Pleased to announce that I’ve placed in the 2014 Brian Bolton Graduate/Older Students Essay Contest, offered by the Freedom from Religion Foundation. The essay had to answer “why ‘Religious Liberty’ does not mean the right to impose your religion on others,” and though I played by the rules on this particular submission, I’m glad to see my literary conservatism pay off. I still owe $499 for my fall semester at NEIU, so the $500 award seems almost providential. Also, I’ve now received scholarships from a Muslim foundation, a Jewish foundation, and a secularist foundation. What does this make me? Mega PoMo? Broadcast-ready on NPR? Do I need to start wearing a cape?

I can’t post the full essay here, but I’ll post a snippet and then provide a link to the full version once FFRF posts it next month. And the snippet:

The First Amendment establishes freedom of speech, freedom of the press, and most importantly, freedom of religion. In emphasis of this importance, the amendment opens with the Establishment and Free Exercise Clauses that state, “Congress shall make no law respecting an establishment of religion or prohibiting the free exercise thereof.”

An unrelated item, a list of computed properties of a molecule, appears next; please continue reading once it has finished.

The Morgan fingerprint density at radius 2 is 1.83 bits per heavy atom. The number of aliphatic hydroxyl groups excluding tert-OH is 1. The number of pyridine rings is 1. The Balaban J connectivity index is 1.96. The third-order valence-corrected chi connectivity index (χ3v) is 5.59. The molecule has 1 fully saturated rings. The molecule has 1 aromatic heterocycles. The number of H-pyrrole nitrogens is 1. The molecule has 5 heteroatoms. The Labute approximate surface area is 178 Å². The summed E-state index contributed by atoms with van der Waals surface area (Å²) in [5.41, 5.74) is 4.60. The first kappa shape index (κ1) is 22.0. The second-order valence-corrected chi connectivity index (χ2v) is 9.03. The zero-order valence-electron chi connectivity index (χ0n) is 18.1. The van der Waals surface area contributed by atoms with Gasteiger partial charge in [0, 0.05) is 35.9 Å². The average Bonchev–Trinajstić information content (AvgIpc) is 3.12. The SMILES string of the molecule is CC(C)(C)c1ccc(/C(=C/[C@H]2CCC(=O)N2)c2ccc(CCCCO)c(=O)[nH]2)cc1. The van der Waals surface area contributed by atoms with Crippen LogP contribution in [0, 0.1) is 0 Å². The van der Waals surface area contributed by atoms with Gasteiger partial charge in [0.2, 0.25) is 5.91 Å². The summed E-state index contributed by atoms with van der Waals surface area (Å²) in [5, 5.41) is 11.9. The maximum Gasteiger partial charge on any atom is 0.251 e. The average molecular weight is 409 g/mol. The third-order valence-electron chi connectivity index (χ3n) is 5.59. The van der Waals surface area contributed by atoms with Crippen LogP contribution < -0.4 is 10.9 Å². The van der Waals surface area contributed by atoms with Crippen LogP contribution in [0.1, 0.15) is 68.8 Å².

Thomas Jefferson sums up the implication of these clauses in his 1802 letter to the Danbury Baptist Association, that with this rule in place, there is erected “a wall of separation between Church & State.”

On paper, the separation seems like it should work, but two centuries later the amendment is still contentious. Though we’re reading the same law they ratified in 1791, its words are weighed, conveyed, and parlayed according to an entirely different historical rule—and under our present paradigm, religious liberty is what’s at stake.

Stay tuned for more soon.

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